Like the year before it, 1962 was a good year for Smokey Robinson. Already firmly entrenched as King of Motown at this early hour, Smokey’s biggest successes as both a singer and a songwriter were still yet to come. But 1962 was good; it was very, very good. With the Miracles, he would rack up multiple hits and two songs on this list. As a songwriter, he would deliver a total number of three.

But 1962 would see a lot more for Motown than just the simultaneous growth of Smokey’s reputation and wallet. The year would produce a top 5 pop hit by way of the highly unlikely Contours. It would see Mary Wells rise from a promising R&B favorite to a pop chart sensation. Almost a full decade before the Prince of Motown would cement himself as soul music’s most revered legend, he ditched lackluster jazz for R&B and found his first hit. Brought on board as a mini-Ray Charles gimmick by Miracle Ronnie White, Little Stevie Wonder would release his first, uneven recordings. And desperately waiting in the wings, Motown’s two biggest groups, the Supremes and the Temptations, would keep on struggling (and keep on struggling some more) for a breakthrough hit.

Not Motown’s best year by a long shot, it was Motown’s best year yet. And that was plenty enough. All that momentum had finally reached a breaking point, and Motown was at long last truly full steam ahead. Below are some of of the label’s best early classics.

1. You’ve Really Got a Hold On Me

VIDEO: The Miracles’ You’ve Really Got a Hold On Me plays over an image of the group (minus Pete Moore, who was currently serving in the military, but including Marv Tarplin). You’ve Really Got a Hold On Me lyrics.

One of the Miracles best-known songs, it was the single that almost wasn’t. Indeed, it was released as a B-side to the pleasant but inferior Happy Landing[1. I greatly prefer the Tempts’ exuberant unreleased 1964 recording of that song]; when DJs found themselves underwhelmed by the A-side, they flipped the disc over. This track seems to be a case of the song being better than the recording; every time I listen to it, I’m a little surprised by the mildly clunky nature of the arrangement and occasionally jarring harmony. Its legend seems to loom a bit larger than the track can actually live up to, and always sounds a little bit better in my head. But whatever the recording’s very real shortcomings — and again, it wasn’t supposed to be a single — once Joe Hunter’s piano and (the recently-departed) Marv Tarplin’s guitar kick in, it takes you on a journey through hook after astounding hook.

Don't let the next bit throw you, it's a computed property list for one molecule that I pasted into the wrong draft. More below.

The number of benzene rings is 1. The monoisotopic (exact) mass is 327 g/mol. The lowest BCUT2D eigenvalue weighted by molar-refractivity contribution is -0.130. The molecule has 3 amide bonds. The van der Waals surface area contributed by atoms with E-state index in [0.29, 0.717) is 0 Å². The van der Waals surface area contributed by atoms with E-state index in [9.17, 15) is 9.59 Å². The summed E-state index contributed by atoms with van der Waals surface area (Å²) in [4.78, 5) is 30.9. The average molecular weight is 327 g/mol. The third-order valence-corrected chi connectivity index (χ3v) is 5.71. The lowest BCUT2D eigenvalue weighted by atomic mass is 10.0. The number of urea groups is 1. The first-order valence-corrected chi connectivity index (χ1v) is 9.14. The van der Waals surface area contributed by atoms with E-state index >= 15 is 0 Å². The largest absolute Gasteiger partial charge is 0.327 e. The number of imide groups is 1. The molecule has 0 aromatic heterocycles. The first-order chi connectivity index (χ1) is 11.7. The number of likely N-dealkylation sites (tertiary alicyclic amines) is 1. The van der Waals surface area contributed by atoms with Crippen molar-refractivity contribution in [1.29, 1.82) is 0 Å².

Musically and melodically, the song was based on Sam Cooke’s fantastic Bring It On Home To Me[2. On which the harmonies attempted here by Bobby Rogers were much more successfully accomplished by none other than Lou Rawls], a fact which Smokey would often acknowledge by appending a verse or two of it to the end of You’ve Really Got a Hold On Me during live performances. Lyrically, it wryly acknowledges the ways in which love is not always welcome and can bring a complex mixture of feelings. “I don’t like you, but I love you” is perhaps the most honest and universal emotion to ever work it’s way into one of Smokey Robinson’ songs.

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Top 5 Motown Singles: 1959-1961

A black and white photo of the Marvelettes (minus Juana Cowart) posing for the camera

In 1959, two Detroiters used an $800 family loan to start a record label and changed music history. One of those people was a struggling songwriter for Jackie Wilson, whose name you’ll know well: Berry Gordy. And the other was his business and creative partner in an artist development firm, as well as his girlfriend: Raynoma Liles[1. Soon to be Raynoma Gordy, and later Raynoma Singleton]. Hers is a name you will rarely if ever see. Not even making the briefest mention on the Motown Wikipedia page, she has been written out of the story, as Berry first convinced her to put the company entirely in his name, then left her for another woman and pushed her out of Motown entirely. Her book, Berry, Me and Motown, while out of print, is most certainly worth a read; not only the story of Motown’s start, it is a study in emotional abuse and gaslighting, and a testament to the invisible work of women.